Brooks's lectures are about the origins, nature, and use in literature of Southern language. They are entitled "Where It Came From," "The Language of the Gentry and the Folk," and "The Language of the Present Day." The basic premise expounded in the second and third lectures is sound and beyond argument. Nobody could deny that the South has produed a rich, varied, and elastic language that has provided the material for a unique regional literature. Nor could one deny that part of the skill exhibited by good Southern writers has come from their acquaintance with the language of common people as well as the well-to-do. However, the thesis of Brooks's first lecture here, "Where It Came From," poses a problem. This lecture is a rehash of the argument of his 1935 book The Relation of the Alabama-Georgia Dialect to the Provincial Dialects of Great Britain, which illustrated to his satisfaction at that time that the provenance of Southern English is so demonstrably set in the southern counties of England that the language of Uncle Remus and a list of east Alabama words compiled by L. W. Payne in 1908 owe virtually nothing to the influence of black speakers. That he might have been satisfied then with what was at best a partial truth is understandable because of the "nonperson" status of blacks and because of the state of linguistic theory and social history in America in 1935, but returning to that position in 1984, ignoring forty-nine years of scholarship (some of which was engendered by Brooks's own original argument), and confining to a paragraph of forty-two words his entire consideration of the contribution of blacks to Southern language seem like foolish consistency, surprising in a mind as great as that of Cleanth Brooks. The result is an incomplete and distorted vision of the complexity of the origins of Southern language.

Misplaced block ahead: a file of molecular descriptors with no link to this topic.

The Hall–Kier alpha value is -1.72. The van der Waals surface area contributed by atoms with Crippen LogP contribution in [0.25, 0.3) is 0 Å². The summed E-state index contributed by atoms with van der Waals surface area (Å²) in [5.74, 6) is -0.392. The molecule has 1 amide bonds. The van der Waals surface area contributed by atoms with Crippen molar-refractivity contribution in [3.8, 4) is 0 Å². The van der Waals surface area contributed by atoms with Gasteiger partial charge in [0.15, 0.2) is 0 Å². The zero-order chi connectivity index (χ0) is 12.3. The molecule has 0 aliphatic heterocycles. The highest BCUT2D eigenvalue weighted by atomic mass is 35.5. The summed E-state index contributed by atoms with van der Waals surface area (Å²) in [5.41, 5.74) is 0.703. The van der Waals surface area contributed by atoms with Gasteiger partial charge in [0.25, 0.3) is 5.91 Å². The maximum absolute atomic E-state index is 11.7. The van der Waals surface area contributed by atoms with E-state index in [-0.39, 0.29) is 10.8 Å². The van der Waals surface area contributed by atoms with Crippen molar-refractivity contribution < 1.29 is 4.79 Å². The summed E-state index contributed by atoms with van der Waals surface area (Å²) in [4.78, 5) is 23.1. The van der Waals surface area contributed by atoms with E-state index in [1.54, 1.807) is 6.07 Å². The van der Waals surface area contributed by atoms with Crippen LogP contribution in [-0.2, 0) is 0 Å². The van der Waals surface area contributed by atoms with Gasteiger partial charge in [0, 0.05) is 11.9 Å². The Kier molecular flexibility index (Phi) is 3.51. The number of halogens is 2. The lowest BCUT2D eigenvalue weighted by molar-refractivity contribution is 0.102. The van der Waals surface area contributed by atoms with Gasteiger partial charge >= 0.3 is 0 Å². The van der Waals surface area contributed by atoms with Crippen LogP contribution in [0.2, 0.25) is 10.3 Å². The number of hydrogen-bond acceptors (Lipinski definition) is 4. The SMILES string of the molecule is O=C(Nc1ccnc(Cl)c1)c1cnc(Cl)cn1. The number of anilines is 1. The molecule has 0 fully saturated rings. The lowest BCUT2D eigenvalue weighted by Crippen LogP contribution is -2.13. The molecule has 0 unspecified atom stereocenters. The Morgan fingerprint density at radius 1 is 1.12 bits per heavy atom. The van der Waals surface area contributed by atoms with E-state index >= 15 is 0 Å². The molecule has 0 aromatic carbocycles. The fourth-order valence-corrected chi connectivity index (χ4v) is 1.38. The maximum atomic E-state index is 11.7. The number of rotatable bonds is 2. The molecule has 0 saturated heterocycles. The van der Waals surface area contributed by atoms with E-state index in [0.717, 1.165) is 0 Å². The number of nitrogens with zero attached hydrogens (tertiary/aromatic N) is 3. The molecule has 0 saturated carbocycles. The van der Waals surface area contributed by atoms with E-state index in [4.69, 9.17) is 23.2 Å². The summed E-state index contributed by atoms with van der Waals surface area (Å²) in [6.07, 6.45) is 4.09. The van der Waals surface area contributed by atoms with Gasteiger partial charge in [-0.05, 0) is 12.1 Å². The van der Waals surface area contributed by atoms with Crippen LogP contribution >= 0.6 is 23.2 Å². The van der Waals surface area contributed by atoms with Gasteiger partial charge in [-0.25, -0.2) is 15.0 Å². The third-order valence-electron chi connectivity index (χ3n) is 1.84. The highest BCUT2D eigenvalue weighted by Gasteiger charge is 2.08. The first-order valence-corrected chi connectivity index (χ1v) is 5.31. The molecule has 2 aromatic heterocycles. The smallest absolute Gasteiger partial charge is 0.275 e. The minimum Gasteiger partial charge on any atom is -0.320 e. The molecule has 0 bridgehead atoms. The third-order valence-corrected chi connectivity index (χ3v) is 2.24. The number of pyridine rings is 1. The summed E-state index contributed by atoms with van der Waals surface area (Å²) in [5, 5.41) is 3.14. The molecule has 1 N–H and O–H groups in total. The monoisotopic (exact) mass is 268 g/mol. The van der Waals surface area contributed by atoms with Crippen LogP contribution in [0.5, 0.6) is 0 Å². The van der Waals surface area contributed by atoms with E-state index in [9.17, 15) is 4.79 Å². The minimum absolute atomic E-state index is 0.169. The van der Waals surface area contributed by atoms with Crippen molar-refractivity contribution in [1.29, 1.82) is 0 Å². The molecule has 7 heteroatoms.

Kathryn Lee Seidel's The Southern Belle in the American Novel is much more useful. This is a thorough and comprehensive treatment of the image of the Southern belle in the American novel from Bel Tracy in John Pendleton Kennedy's Swallow Barn (1832) to Gail Godwin's characters in A Mother and Two Daughters (1982). By a complex approach to this hundred and fifty years of tradition, Seidel traces the belle's progress as "a perfect vehicle for representing the flowering of the Old South in antebellum times through the rape of the South during and after the Civil War and the decay of the South in the glare of modernism in the twentieth century." The belle is examined as both cultural artifact and literary character. Part One, "Genre and Convention," defines the belle and her place in Southern literary tradition from Swallow Barn through the historical novels of the Depression. Part Two, "The Psychology of the Belle," breaks the historical approach to explore the formation of the belle and the consequences of pruning human beings to fit the mold. Part Three, "Myth and Meaning in the Southern Garden," examines the image of the belle in cultural and literary myths of the South. The work has been thoroughly researched and is meticulously documented and valuable for insights into minor figures such as Isa Glenn and Frances Newman as well those writers who come immediately to mind such as William Faulkner, Ellen Glasgow, and, in this context, Margaret Mitchell. [End Page 609] It is a genuine contribution to the canon of scholarship about the South, one that will be useful to anyone interested in its culture and literature.